• Net metering: Net metering, is a way of billing that credits the owners of solar arrays for the electricity they added to the grid. During the day when the solar array is producing energy from the sun, it will likely generate more electricity than the home uses. For homes that are net-metered, the electricity meter will run backward to provide credit for times when there is bad weather, during the nighttime, or any time when the electricity used exceeds what the system is producing. At the end of the billing period, homeowners are only billed for their “net” energy use, which can allow the bill to be $0! The process of net metering truly gives homeowners control over their energy and, most importantly, their electricity bills. In a world where electricity bills are always rising, solar energy allows homeowners to own their energy and avoid these rising costs. The process to obtain net metering varies depending on the state, city, and utility rules. These different entities can also refer to net metering as interconnection or net billing. For example, in Cincinnati, Ohio with Duke Energy, a homeowner could be receiving different credits than a homeowner just north in Columbus, Ohio with AEP. It is important to work with a knowledgeable installer who understands these differences. Homeowners prefer working with in-house, dedicated Project Managers to handle all of the net metering, making the transition to solar hassle-free.
  • The Grid: Electricity that is generated at power plants arrives to consumers through a complex network commonly referred to as the grid. This complex system is made up of electricity substations, transformers, and power lines that deliver electricity to homeowners. In the United States, there are hundreds of thousands of miles of high-voltage power lines and millions of miles of low-voltage power lines that make up the electricity grid.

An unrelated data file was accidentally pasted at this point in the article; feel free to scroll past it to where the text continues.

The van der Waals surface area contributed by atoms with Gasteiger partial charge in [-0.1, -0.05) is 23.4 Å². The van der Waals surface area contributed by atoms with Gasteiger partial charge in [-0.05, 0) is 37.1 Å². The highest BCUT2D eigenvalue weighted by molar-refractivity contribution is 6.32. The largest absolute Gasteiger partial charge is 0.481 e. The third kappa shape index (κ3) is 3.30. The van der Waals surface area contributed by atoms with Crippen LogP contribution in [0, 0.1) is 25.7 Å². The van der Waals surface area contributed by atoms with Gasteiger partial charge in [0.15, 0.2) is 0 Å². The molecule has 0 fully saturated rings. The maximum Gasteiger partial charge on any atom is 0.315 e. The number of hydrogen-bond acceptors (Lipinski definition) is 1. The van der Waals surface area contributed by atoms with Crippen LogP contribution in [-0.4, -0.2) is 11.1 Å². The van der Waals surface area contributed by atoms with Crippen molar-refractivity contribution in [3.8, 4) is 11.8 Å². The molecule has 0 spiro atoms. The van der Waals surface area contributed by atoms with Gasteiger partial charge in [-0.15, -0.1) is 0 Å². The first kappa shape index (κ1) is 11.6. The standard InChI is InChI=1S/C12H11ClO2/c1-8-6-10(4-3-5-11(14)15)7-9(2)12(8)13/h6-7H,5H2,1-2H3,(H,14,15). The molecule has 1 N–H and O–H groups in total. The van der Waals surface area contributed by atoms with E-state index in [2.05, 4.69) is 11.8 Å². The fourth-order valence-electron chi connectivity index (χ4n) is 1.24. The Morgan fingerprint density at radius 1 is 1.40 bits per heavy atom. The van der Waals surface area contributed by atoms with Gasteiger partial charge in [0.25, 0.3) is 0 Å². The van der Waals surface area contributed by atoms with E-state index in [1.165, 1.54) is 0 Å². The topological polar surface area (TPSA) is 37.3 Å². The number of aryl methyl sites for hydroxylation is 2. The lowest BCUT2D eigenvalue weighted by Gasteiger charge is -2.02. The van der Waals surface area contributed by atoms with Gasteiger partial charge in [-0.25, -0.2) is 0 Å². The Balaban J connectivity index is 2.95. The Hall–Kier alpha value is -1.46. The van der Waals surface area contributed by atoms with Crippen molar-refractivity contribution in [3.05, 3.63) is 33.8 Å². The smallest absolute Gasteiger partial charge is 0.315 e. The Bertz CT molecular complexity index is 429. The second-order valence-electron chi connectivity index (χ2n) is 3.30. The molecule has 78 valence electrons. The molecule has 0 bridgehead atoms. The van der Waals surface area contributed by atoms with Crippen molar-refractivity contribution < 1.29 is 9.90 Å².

• Grid-tied system: This is a solar array that is still interconnected with the grid, pulling power when the home needs it and sending excess power back instead of storing it. This does not mean that backup is not available, a system can still be tied to the grid and set up to produce power during an outage with a backup system. This just means that the solar array works based on a bidirectional meter, so when the homeowner is consuming energy, their meter runs forward and when their solar array is producing energy, it runs backward. It runs backward because the solar array is creating electricity and feeding it back into the electrical meter at the home, all while the utility company credits them for it. At night, the home is being powered from the grid, but during the day when the panels are producing from the sun, excess energy is being put back into the grid and the utility company is purchasing it through Net Metering. A grid-tied system ensures that the homeowner will still have energy even during bad weather and nighttime. The best part and the beauty of solar energy is that if the home produces energy in their billing cycle to cover all the electricity they used in that cycle, then energy bills can be as low as $0!